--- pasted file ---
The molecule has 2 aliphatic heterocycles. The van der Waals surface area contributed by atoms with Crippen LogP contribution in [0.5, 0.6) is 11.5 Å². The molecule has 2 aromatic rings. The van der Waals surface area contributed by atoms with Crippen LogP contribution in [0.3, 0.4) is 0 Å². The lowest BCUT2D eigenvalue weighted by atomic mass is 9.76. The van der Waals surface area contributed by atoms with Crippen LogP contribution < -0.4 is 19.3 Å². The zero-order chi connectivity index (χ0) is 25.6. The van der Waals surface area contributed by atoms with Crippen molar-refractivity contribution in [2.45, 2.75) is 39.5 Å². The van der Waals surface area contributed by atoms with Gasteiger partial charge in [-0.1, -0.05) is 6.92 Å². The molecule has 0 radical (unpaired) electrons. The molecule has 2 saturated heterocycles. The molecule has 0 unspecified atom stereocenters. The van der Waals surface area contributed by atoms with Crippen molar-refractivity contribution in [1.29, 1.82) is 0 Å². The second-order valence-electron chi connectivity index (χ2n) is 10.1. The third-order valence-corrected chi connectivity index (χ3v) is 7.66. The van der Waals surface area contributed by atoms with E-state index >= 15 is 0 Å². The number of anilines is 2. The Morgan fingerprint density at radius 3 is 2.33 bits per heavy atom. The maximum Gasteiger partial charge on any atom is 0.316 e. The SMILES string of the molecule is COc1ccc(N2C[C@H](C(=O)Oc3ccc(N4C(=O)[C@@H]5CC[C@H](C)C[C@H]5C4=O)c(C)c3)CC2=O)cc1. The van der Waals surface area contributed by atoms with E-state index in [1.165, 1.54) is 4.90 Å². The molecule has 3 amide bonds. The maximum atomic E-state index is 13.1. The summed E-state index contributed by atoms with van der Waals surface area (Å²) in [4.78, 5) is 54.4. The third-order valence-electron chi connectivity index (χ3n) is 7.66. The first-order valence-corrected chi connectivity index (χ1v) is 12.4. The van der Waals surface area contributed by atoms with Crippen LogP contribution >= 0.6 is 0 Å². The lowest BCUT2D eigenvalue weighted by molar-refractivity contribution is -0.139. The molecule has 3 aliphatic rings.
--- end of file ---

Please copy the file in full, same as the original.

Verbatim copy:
The molecule has 2 aliphatic heterocycles. The van der Waals surface area contributed by atoms with Crippen LogP contribution in [0.5, 0.6) is 11.5 Å². The molecule has 2 aromatic rings. The van der Waals surface area contributed by atoms with Crippen LogP contribution in [0.3, 0.4) is 0 Å². The lowest BCUT2D eigenvalue weighted by atomic mass is 9.76. The van der Waals surface area contributed by atoms with Crippen LogP contribution < -0.4 is 19.3 Å². The zero-order chi connectivity index (χ0) is 25.6. The van der Waals surface area contributed by atoms with Crippen molar-refractivity contribution in [2.45, 2.75) is 39.5 Å². The van der Waals surface area contributed by atoms with Gasteiger partial charge in [-0.1, -0.05) is 6.92 Å². The molecule has 0 radical (unpaired) electrons. The molecule has 2 saturated heterocycles. The molecule has 0 unspecified atom stereocenters. The van der Waals surface area contributed by atoms with Crippen molar-refractivity contribution in [1.29, 1.82) is 0 Å². The second-order valence-electron chi connectivity index (χ2n) is 10.1. The third-order valence-corrected chi connectivity index (χ3v) is 7.66. The van der Waals surface area contributed by atoms with E-state index >= 15 is 0 Å². The number of anilines is 2. The Morgan fingerprint density at radius 3 is 2.33 bits per heavy atom. The maximum Gasteiger partial charge on any atom is 0.316 e. The SMILES string of the molecule is COc1ccc(N2C[C@H](C(=O)Oc3ccc(N4C(=O)[C@@H]5CC[C@H](C)C[C@H]5C4=O)c(C)c3)CC2=O)cc1. The van der Waals surface area contributed by atoms with E-state index in [1.165, 1.54) is 4.90 Å². The molecule has 3 amide bonds. The maximum atomic E-state index is 13.1. The summed E-state index contributed by atoms with van der Waals surface area (Å²) in [4.78, 5) is 54.4. The third-order valence-electron chi connectivity index (χ3n) is 7.66. The first-order valence-corrected chi connectivity index (χ1v) is 12.4. The van der Waals surface area contributed by atoms with Crippen LogP contribution >= 0.6 is 0 Å². The lowest BCUT2D eigenvalue weighted by molar-refractivity contribution is -0.139. The molecule has 3 aliphatic rings.